श्रीभगवानुवाच |
काम्यानां कर्मणां न्यासं संन्यासं कवयो विदुः |
सर्वकर्मफलत्यागं प्राहुस्त्यागं विचक्षणाः ||१८-२||


śrībhagavānuvāca .
kāmyānāṃ karmaṇāṃ nyāsaṃ saṃnyāsaṃ kavayo viduḥ .
sarvakarmaphalatyāgaṃ prāhustyāgaṃ vicakṣaṇāḥ ||18-2||



18.2. The Bhagavat said The seers understand the act of renouncing the desire-motivated actions as renunciation; the experts declare the relinishment of the fruits of all actions to be relinishment.

Shri Purohit Swami

18.2 Lord Shri Krishna replied: The sages say that renunciation means forgoing an action which springs from desire; and relinquishing means the surrender of its fruit.

Sri Abhinav Gupta

18.2 Kamyanam etc. The desire-motivated actions : the Agnistoma (sacrifce) etc. All actions etc. : The relinishment is the relinishment of fruits, even while performing all actions tha are to be performed daily or occasionally. Whatever remains to be spoken in this chapter had been examined in detail even by the previous commentators like the revered Bhatta Bhaskara and others. Hence why should we take the trouble of repeating. For, our main concern is to fulfil the promise to show only the hidden purport of this [work]. Therefore now [the Bhagavat] relates different views in order to determine the best in this regard -

Sri Ramanuja

18.2 The Lord said Some scholars understand that Sannyasa is complete relinishment of desire-prompted acts. Some other wise men say that the meaning of the term Tyaga, according to the Sastras dealing with release, is relinishment of the fruits not only of all desiderative (Kamya), but also of obligatory and occasional, duties . Here, the problem is, whether the Tyaga taught in the Sastras concern desiderative acts themselves, or fruits of all acts. Sri Krsna has used the terms Sannyasa in one place and Tyaga elsewhere. From this it is understood that Sri Krsna uses the terms Tyaga and Sannyasa as synonyms.

Likewise, the decisive teaching is about Tyaga alone in the statement: ‘Hear My decision, O Arjuna, about Tyaga’ (18.4). That the terms are synonymously used to denote the same sense, is conclusively established from such passages as: ‘But the renunciation (Sannyasa) of obligatory work is not proper. Abandonment (Tyaga) of it through delusion is declared to be Tamasika’ (18.7); and ‘To those who have not renounced the fruits of actions, threefold are the conseences after death - undesirable, desriable and mixed. But to those who have renounced, none whatsoever’ (18.12).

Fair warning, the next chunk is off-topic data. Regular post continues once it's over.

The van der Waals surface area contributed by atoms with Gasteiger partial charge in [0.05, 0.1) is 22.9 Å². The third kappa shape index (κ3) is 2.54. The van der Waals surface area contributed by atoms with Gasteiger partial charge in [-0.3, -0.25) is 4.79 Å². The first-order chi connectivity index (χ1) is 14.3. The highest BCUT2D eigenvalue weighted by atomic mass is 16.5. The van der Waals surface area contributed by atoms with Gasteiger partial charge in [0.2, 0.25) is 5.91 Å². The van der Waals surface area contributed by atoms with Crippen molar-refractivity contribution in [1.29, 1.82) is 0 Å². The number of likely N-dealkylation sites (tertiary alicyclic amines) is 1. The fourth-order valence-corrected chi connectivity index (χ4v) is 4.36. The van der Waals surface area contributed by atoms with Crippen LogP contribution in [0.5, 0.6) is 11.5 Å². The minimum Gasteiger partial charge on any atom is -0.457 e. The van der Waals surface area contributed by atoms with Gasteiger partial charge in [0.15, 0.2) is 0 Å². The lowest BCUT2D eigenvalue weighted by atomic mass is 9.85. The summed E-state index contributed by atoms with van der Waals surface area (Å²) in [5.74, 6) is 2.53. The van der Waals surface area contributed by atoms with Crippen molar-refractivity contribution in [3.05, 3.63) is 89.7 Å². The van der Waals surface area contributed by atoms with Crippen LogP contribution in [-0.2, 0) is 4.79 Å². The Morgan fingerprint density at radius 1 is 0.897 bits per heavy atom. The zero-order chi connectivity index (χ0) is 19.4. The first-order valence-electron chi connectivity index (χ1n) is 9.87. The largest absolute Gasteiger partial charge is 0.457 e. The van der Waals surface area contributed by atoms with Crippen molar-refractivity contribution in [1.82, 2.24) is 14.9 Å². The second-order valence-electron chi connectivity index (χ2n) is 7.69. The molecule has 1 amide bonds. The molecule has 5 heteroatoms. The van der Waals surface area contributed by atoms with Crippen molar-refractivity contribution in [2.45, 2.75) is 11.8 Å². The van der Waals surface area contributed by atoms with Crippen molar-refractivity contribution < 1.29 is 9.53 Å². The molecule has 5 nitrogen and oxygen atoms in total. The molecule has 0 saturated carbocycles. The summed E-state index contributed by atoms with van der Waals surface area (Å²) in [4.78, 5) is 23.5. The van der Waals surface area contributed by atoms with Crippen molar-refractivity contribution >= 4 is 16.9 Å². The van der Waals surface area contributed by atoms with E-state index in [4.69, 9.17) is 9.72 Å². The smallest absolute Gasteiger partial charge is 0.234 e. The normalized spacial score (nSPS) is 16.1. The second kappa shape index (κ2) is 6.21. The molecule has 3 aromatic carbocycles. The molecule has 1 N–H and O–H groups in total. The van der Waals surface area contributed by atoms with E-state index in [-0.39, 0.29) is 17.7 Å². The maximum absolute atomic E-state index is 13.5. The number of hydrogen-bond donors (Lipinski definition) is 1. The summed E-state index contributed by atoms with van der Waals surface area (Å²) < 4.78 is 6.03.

Sri Shankaracharya

18.2 Some kavayah, learned ones; viduh, know; sannyasam, sannyasa, the meaning of the word sannyasa, the non-performance of what comes as a duty; to be the nyasam, giving up; karmanam, of actions; kamyanam, done with a desire for reward, e.g. Horse-sacrifice etc. Sarva-karma-phala-tyagah, abandonment of the results of all actions, means the giving up of the results accruing to oneself from all actions- the daily obligatory and the occasional (nitya and naimittika) that are performed. Vicaksanah, the adepts, the learned ones; prahuh, call, speak of that; as tyagam, tyaga, as the meaning of the word tyaga. Even if ’the giving up of actions for desired results’ or ’the abandonment of results’ be the intended meaning, in either case the one meaning of the words sannyasa and tyaga amounts only to tyaga (giving up); they do not imply distinct categories as do the words ‘pot’ and ‘cloth’. Objection: Well, is it not that they say the daily obligatory (nitya) and the occasional (naimittika) rites and duties have no results at all? How is the giving up of their results spoken of-like the abandoning of a son of a barren woman?! Reply: This defect does not desire. It is the intention of the Lord that the nitya-karmas (daily obligatory duties) also have results; for the Lord will say, ‘The threefold results of actions-the undesirable, the desirable and the mixed-accrue after death to those who do not resort to tyaga’, and also, ‘but never to those who resort to sannyasa (monks)’ (12). Indeed, by showing that, it is only in the case of sannyasins (monks) alone that there is no connection with the results of actions, the Lord asserts in, ‘৷৷.accrue after death to those who do not resort to tyaga (renunciation)’ (abid.), that the result of daily obligatory (nitya) duties accrue to those who are not sannyasins (monks).